Whether you’re a stock-market investor, an employee of a private business or a customer of one of the thousands of consumer-facing companies owned by private-equity funds, private equity is part of your life.
It’s a world that remains out of the spotlight much of the time, but one that has grown too big to ignore.
Assets under management have tripled to $12 trillion in less than a decade, making the world of alternative investments a significant part of the overall economy.
By comparison, the U.S. stock-market pantheon of 2,800 New York Stock Exchange stocks and 3,300 Nasdaq stocks tips the scales at a combined market capitalization of $46.2 trillion.
Outside of those roughly 6,000 listed companies on the Nasdaq and the NYSE, the world of private equity is a major player in the larger universe of private companies, often owned by families or other private-equity firms.
Private-equity firms are currently invested in about 14,300 companies in the U.S., according to industry estimates.
About 21,000 businesses in the U.S. have 500 or more employees, according to the Small Business & Entrepreneurship Council. Along with those larger companies, the U.S. currently supports more than 33 million small businesses employing 61.7 million people, according to the Small Business Administration.
That’s a very big sandbox outside of the smaller world of publicly traded companies.
To put the $12 trillion under management in alternative investments into further perspective:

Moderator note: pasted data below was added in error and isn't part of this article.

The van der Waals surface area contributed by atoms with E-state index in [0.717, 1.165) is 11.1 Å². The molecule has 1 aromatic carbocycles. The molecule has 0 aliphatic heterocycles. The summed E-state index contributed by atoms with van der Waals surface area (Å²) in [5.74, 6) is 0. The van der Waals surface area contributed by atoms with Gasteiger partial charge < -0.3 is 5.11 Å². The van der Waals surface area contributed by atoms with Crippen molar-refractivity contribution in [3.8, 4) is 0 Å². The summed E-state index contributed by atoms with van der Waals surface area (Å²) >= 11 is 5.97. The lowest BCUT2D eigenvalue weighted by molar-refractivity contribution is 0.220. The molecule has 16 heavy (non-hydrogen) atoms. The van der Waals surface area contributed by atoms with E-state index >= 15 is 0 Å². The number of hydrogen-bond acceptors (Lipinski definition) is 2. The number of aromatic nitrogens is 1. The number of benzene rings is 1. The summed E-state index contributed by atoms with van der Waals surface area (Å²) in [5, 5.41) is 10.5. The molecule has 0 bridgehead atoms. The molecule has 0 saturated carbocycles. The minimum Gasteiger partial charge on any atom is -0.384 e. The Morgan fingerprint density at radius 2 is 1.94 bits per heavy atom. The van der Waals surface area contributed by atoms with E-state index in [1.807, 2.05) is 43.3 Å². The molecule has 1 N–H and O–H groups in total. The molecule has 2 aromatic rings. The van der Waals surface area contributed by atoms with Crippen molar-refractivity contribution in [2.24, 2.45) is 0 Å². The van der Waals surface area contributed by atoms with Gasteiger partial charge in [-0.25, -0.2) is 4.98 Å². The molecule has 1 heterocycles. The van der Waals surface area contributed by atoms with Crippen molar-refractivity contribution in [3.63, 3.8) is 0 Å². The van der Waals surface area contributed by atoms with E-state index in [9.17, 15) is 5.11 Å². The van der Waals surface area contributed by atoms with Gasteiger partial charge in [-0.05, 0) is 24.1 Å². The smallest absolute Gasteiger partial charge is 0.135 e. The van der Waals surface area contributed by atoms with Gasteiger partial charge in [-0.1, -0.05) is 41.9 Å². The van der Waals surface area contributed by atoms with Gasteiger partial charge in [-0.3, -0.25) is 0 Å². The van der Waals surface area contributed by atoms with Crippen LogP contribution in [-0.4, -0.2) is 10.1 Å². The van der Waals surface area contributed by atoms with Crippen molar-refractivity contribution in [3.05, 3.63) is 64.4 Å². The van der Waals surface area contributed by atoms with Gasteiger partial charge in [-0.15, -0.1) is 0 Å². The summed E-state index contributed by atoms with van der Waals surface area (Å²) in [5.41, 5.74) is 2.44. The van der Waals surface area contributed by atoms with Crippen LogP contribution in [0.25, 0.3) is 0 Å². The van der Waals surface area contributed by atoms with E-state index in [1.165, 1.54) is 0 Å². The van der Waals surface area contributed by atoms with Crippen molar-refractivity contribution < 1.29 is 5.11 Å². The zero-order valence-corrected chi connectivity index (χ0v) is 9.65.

- U.S. banks reported total combined assets under management of $23.47 trillion as of June 30.
- The U.S. Social Security Administration reported $2.83 trillion in trust-fund reserves in its 2023 report.
- Total U.S. retirement assets for the U.S. were $36.7 trillion, including $13 trillion in individual retirement accounts and $10.2 trillion in defined-contribution plans such as 401(k)s, as of June 30, according to the Investment Company Institute.
Private-equity firms are often involved in the birth of publicly traded companies by backing initial public offerings. They also lead take-private deals that end the life of public companies on the NYSE or Nasdaq when they buy all the common stock in a target business.
If you’re one of the roughly 19 million public employees in the U.S. working for a state or municipality, or if you work for a large learning institution, a chunk of your retirement plan’s money is invested in private-equity funds, private credit funds and other alternatives.
Nuts and bolts
So what exactly is a private-equity fund and how does it work?
Not unlike an exchange-traded fund or a mutual fund, a private-equity fund holds a basket of companies. Traditional private-equity buyout funds are typically made up of 10 to 15 companies, versus the dozens or hundreds of companies in an ETF, say, for the S&P 500
or the Nasdaq-100.